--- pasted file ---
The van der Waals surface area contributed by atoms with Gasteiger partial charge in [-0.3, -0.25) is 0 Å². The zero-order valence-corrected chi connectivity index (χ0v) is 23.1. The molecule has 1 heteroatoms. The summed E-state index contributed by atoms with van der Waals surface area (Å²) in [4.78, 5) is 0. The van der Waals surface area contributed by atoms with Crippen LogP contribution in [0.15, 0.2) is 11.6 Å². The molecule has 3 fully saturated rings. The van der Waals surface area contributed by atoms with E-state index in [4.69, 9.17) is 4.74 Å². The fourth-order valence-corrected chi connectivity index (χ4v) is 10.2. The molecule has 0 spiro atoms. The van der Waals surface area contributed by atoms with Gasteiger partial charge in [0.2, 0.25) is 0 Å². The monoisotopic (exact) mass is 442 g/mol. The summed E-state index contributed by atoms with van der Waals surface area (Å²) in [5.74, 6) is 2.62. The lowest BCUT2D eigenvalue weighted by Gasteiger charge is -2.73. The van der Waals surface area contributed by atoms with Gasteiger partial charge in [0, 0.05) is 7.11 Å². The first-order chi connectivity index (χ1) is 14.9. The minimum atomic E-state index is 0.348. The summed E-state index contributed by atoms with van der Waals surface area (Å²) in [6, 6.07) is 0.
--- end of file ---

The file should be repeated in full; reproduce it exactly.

The van der Waals surface area contributed by atoms with Gasteiger partial charge in [-0.3, -0.25) is 0 Å². The zero-order valence-corrected chi connectivity index (χ0v) is 23.1. The molecule has 1 heteroatoms. The summed E-state index contributed by atoms with van der Waals surface area (Å²) in [4.78, 5) is 0. The van der Waals surface area contributed by atoms with Crippen LogP contribution in [0.15, 0.2) is 11.6 Å². The molecule has 3 fully saturated rings. The van der Waals surface area contributed by atoms with E-state index in [4.69, 9.17) is 4.74 Å². The fourth-order valence-corrected chi connectivity index (χ4v) is 10.2. The molecule has 0 spiro atoms. The van der Waals surface area contributed by atoms with Gasteiger partial charge in [0.2, 0.25) is 0 Å². The monoisotopic (exact) mass is 442 g/mol. The summed E-state index contributed by atoms with van der Waals surface area (Å²) in [5.74, 6) is 2.62. The lowest BCUT2D eigenvalue weighted by Gasteiger charge is -2.73. The van der Waals surface area contributed by atoms with Gasteiger partial charge in [0, 0.05) is 7.11 Å². The first-order chi connectivity index (χ1) is 14.9. The minimum atomic E-state index is 0.348. The summed E-state index contributed by atoms with van der Waals surface area (Å²) in [6, 6.07) is 0.